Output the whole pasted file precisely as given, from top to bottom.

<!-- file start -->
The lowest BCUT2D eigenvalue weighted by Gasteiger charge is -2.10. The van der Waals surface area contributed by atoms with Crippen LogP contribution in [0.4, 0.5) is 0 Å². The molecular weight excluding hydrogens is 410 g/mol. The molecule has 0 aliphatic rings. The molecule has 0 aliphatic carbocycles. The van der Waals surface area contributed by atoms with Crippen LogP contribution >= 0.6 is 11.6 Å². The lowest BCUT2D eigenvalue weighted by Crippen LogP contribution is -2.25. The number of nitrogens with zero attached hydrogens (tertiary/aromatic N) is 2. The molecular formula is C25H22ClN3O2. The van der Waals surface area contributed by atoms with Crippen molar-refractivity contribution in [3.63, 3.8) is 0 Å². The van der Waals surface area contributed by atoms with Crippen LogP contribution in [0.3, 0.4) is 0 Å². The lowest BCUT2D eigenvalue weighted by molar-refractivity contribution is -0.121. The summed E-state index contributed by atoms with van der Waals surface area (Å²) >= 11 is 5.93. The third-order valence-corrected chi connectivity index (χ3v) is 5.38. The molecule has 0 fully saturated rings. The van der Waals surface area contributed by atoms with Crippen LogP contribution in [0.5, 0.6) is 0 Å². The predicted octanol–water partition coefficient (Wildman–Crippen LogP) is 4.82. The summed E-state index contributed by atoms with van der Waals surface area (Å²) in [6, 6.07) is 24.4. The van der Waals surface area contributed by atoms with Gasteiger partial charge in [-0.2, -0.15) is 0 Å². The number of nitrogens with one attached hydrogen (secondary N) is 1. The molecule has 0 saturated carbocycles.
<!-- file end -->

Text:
The lowest BCUT2D eigenvalue weighted by Gasteiger charge is -2.10. The van der Waals surface area contributed by atoms with Crippen LogP contribution in [0.4, 0.5) is 0 Å². The molecular weight excluding hydrogens is 410 g/mol. The molecule has 0 aliphatic rings. The molecule has 0 aliphatic carbocycles. The van der Waals surface area contributed by atoms with Crippen LogP contribution >= 0.6 is 11.6 Å². The lowest BCUT2D eigenvalue weighted by Crippen LogP contribution is -2.25. The number of nitrogens with zero attached hydrogens (tertiary/aromatic N) is 2. The molecular formula is C25H22ClN3O2. The van der Waals surface area contributed by atoms with Crippen molar-refractivity contribution in [3.63, 3.8) is 0 Å². The van der Waals surface area contributed by atoms with Crippen LogP contribution in [0.3, 0.4) is 0 Å². The lowest BCUT2D eigenvalue weighted by molar-refractivity contribution is -0.121. The summed E-state index contributed by atoms with van der Waals surface area (Å²) >= 11 is 5.93. The third-order valence-corrected chi connectivity index (χ3v) is 5.38. The molecule has 0 fully saturated rings. The van der Waals surface area contributed by atoms with Crippen LogP contribution in [0.5, 0.6) is 0 Å². The predicted octanol–water partition coefficient (Wildman–Crippen LogP) is 4.82. The summed E-state index contributed by atoms with van der Waals surface area (Å²) in [6, 6.07) is 24.4. The van der Waals surface area contributed by atoms with Gasteiger partial charge in [-0.2, -0.15) is 0 Å². The number of nitrogens with one attached hydrogen (secondary N) is 1. The molecule has 0 saturated carbocycles.